The interfacial zone between a bulk fluid and a mineral surface is where all exchange of matter and energy occurs during chemical weathering. However, our knowledge is still limited with respect to understanding where and how the rate-determining dissolution reactions take place. A complicating factor is the commonplace formation of amorphous Si-rich surface layers (ASSLs), which may hinder contact between the fluid and the mineral surface. To address the role of ASSL, we investigated the dissolution of a common silicate (diopside), and related the bulk dissolution rate with the nanoscale dissolution rate and surface chemistry of its individual prevalent faces. While ASSL were evidenced on all of the investigated faces, only those formed on (110) and (1 (1) over bar0) were passivating, thereby controlling the reactivity of the underlying faces. The (110) and (1 (1) over bar0) faces intersect the highest density of Mg-O-Si and Fe-O-Si bonds, and this specificity may explain the passivating behavior of the corresponding ASSL. Moreover, we evidenced an inverse relation between aqueous silica concentration and the bulk dissolution rate of crushed diopside grains, which suggest that the (110) and (1 (1) over bar0) faces are predominant in a powder. By considering ASSL as a separate phase that can control silicate dissolution rates, extrapolated laboratory-based rates at conditions relevant to the field can be lowered by up to several orders of magnitude, thereby decreasing the large gap between laboratory and natural rates. This has important implications for more accurately modeling chemical weathering reactions, so important today for the C cycle and CO2 sequestration. (C) 2013 Elsevier Ltd. All rights reserved.

Linking nm-scale measurements of the anisotropy of silicate surface reactivity to macroscopic dissolution rate laws: New insights based on diopside

Saldi G.;
2013

Abstract

The interfacial zone between a bulk fluid and a mineral surface is where all exchange of matter and energy occurs during chemical weathering. However, our knowledge is still limited with respect to understanding where and how the rate-determining dissolution reactions take place. A complicating factor is the commonplace formation of amorphous Si-rich surface layers (ASSLs), which may hinder contact between the fluid and the mineral surface. To address the role of ASSL, we investigated the dissolution of a common silicate (diopside), and related the bulk dissolution rate with the nanoscale dissolution rate and surface chemistry of its individual prevalent faces. While ASSL were evidenced on all of the investigated faces, only those formed on (110) and (1 (1) over bar0) were passivating, thereby controlling the reactivity of the underlying faces. The (110) and (1 (1) over bar0) faces intersect the highest density of Mg-O-Si and Fe-O-Si bonds, and this specificity may explain the passivating behavior of the corresponding ASSL. Moreover, we evidenced an inverse relation between aqueous silica concentration and the bulk dissolution rate of crushed diopside grains, which suggest that the (110) and (1 (1) over bar0) faces are predominant in a powder. By considering ASSL as a separate phase that can control silicate dissolution rates, extrapolated laboratory-based rates at conditions relevant to the field can be lowered by up to several orders of magnitude, thereby decreasing the large gap between laboratory and natural rates. This has important implications for more accurately modeling chemical weathering reactions, so important today for the C cycle and CO2 sequestration. (C) 2013 Elsevier Ltd. All rights reserved.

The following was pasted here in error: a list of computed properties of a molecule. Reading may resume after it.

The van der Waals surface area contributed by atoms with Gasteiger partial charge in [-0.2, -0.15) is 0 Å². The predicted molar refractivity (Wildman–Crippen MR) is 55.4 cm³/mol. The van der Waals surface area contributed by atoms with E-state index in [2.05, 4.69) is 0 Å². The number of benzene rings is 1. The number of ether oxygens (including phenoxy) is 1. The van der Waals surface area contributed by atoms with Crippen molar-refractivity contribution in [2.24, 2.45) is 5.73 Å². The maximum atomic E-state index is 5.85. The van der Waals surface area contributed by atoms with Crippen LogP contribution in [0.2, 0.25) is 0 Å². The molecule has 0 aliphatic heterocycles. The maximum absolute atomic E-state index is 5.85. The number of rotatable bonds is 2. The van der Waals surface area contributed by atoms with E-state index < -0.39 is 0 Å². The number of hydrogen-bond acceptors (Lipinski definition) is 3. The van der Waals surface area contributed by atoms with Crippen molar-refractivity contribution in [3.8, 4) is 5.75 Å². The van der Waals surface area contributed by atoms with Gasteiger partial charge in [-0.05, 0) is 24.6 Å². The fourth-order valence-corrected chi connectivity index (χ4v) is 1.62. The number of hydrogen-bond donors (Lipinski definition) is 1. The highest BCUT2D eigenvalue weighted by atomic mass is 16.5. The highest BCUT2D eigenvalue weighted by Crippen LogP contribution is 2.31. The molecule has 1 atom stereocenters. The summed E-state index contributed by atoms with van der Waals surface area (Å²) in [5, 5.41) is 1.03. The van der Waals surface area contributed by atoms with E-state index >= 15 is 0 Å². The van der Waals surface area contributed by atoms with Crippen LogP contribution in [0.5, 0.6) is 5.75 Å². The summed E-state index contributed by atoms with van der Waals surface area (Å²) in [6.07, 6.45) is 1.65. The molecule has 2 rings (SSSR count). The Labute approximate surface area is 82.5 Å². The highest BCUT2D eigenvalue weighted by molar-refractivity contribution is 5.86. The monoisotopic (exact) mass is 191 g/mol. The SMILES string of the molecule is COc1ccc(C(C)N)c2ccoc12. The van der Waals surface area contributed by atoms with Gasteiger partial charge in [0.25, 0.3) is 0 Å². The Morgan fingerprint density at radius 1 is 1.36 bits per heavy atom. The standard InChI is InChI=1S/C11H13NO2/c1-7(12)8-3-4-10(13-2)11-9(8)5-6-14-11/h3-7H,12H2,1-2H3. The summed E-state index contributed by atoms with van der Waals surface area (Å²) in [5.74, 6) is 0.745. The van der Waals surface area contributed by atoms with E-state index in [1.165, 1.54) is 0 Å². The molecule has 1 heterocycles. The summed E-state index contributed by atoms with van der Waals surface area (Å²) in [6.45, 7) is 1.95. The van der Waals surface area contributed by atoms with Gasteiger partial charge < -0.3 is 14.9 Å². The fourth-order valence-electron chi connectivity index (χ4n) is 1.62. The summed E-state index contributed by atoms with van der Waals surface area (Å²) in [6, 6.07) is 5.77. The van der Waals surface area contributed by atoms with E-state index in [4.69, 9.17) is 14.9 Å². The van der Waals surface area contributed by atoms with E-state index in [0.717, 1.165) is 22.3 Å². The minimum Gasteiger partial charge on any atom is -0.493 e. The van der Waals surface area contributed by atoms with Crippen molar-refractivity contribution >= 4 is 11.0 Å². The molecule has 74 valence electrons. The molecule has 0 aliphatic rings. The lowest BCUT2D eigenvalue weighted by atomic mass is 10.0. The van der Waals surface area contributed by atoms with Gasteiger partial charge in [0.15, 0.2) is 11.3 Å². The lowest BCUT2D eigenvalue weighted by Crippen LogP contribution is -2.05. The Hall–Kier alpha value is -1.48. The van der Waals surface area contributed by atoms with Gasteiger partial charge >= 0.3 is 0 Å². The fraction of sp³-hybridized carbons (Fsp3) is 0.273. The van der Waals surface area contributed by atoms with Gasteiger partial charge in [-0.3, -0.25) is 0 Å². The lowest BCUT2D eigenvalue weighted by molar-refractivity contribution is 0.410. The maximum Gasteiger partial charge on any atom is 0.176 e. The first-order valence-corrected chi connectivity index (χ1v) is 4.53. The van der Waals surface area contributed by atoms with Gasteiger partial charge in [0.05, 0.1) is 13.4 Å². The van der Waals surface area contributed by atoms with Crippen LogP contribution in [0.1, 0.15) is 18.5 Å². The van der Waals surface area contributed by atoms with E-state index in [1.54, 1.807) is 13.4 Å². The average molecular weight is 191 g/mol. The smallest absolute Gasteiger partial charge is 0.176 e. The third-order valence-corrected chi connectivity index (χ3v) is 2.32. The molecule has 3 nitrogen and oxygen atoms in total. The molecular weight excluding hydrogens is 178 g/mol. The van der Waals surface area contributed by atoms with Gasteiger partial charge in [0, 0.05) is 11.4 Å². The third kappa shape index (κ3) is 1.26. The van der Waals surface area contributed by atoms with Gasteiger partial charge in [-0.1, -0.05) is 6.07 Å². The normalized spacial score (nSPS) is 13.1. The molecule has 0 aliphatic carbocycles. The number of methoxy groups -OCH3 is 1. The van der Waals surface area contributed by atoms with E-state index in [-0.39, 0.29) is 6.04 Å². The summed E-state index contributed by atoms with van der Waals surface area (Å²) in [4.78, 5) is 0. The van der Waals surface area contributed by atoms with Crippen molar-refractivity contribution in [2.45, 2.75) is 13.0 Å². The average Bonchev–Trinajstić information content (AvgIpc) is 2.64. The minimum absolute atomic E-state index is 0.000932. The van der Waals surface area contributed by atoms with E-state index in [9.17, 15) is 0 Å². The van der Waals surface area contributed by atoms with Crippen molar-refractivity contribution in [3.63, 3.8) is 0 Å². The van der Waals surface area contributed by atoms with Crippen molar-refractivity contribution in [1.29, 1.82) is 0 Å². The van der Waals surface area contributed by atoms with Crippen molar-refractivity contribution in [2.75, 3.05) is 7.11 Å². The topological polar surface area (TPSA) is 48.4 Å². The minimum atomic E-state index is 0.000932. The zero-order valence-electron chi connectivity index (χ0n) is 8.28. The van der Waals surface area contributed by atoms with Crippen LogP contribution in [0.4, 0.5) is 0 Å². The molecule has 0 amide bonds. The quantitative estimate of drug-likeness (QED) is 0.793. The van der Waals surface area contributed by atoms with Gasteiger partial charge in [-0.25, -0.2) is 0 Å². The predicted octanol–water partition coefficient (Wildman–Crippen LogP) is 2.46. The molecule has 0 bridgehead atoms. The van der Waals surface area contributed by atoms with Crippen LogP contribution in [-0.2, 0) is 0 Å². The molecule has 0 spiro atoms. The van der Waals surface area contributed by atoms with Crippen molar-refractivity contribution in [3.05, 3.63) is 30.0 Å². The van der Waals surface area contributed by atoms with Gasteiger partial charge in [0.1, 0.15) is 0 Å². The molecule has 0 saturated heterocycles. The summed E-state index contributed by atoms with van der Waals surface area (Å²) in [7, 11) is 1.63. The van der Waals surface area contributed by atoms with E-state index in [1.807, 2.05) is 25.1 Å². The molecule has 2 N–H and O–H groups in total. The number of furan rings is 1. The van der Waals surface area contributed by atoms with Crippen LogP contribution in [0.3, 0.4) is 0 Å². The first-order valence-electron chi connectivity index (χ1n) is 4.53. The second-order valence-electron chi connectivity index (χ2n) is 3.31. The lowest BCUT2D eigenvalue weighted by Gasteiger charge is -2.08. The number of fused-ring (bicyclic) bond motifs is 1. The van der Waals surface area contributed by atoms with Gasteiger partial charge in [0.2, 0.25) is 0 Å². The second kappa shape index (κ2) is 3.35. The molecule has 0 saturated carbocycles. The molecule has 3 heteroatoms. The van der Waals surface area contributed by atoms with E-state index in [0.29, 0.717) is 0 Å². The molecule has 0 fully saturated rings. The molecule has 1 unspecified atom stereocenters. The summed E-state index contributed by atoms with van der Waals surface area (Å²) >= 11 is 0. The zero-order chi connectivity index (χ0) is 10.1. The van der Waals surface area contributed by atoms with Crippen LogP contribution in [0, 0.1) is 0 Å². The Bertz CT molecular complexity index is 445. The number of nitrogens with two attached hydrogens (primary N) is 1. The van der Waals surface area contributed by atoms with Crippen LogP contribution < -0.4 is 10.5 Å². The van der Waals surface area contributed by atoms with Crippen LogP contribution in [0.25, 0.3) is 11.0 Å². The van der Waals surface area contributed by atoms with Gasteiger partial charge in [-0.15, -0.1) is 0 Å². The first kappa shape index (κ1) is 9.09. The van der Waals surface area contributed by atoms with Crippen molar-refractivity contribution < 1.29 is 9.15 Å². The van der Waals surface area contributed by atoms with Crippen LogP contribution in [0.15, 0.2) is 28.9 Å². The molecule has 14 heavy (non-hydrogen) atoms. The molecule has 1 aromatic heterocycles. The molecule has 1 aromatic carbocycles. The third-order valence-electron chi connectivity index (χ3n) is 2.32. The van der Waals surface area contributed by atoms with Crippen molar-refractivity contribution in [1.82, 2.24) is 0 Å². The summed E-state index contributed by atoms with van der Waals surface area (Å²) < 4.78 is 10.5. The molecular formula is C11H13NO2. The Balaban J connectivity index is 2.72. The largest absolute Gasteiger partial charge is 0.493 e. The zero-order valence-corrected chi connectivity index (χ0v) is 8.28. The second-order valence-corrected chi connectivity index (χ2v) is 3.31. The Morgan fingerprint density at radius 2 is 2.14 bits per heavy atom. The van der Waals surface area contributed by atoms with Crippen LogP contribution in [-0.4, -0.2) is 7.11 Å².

2013
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Utilizza questo identificativo per citare o creare un link a questo documento: https://hdl.handle.net/11391/1551437
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